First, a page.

Charting the Gender Wage Gap

There's only one occupational group in the U.S. in which women out-earn men

Despite women's gains in the workplace in recent years, there is only one occupational group out of the hundreds reported by the Bureau of Labor Statistics in which women earn more than men (see chart) and a second in which they are paid equal wages. In virtually every job, women lag behind, in some cases badly. Physicians and surgeons, for example, made only 62% of their male counterparts’ salaries. Female CEOs, meanwhile, are paid about 70% of male chief executives' wages.

Several trends emerged when Fortune parsed the data on wage disparity between occupations. The careers with more women in them (teachers, nurses, information clerks), tend to offer closer to equal pay. In male-dominated jobs (police officers, clergy and truck drivers), the differences were more stark. And often, it's the high-paying jobs (lawyers, software developers, and civil engineers) that have many more male workers than female.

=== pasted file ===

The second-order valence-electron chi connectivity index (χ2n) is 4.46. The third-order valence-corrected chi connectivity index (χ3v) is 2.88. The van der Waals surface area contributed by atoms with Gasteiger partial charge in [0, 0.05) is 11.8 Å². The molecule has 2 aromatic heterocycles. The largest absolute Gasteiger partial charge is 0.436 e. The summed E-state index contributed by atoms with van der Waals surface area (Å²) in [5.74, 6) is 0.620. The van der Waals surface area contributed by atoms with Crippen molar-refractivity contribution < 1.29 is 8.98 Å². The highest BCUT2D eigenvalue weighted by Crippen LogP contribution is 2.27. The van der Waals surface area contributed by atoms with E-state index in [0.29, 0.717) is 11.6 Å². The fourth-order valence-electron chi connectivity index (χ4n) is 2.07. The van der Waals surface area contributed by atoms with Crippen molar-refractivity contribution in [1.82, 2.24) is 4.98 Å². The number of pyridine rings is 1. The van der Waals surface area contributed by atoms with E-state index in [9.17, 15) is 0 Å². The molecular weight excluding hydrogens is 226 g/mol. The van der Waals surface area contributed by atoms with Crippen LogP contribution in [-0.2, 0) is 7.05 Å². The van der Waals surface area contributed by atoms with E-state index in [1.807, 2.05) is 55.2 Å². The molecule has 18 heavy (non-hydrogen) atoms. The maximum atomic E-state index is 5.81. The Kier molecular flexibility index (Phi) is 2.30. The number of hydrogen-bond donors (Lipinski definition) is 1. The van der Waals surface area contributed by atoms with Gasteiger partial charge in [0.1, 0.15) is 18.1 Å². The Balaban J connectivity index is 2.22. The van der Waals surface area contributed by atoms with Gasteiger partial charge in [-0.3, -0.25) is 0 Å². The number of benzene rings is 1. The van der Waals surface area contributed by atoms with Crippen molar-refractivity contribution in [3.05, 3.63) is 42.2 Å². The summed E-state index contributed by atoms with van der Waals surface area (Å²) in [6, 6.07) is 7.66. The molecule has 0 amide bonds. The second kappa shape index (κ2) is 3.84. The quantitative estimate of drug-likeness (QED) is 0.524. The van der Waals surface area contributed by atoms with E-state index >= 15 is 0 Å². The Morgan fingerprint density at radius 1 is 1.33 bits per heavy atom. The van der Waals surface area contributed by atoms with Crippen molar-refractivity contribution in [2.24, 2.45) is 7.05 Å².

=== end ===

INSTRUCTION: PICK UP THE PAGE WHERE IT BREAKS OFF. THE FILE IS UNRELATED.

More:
The charts below show some definitive evidence that when it comes to gender parity at work, we still have a very long way to go.

Women's salary as a percentage of men’s

Statistics displayed are for full-time workers only, age 16 and older, for occupations with at least 50,000 workers of both genders.

The gender wage gap is shrinking

On the face of it, the numbers are outrageous, but there are important caveats: wage differences narrow significantly, though not completely, when you look only at young women, who are less likely to have taken time off to start a family. And men tend to work longer hours than women in full-time jobs, according to BLS data, which affects the pay disparity. The gap has also fallen substantially — by a full 20 percentage points — since 1979, when women were paid only 62% of what men were.

But none of that means there's any excuse for female brokers or HR managers to be paid less than 80 cents for every dollar that a man makes for the same job. Other developed countries have narrowed the gap far faster than the U.S. has. And while we’re trending in the right direction, the pace of gains has actually slowed in recent years (see below chart). No matter how you look at it, 83 cents isn’t the same as a dollar.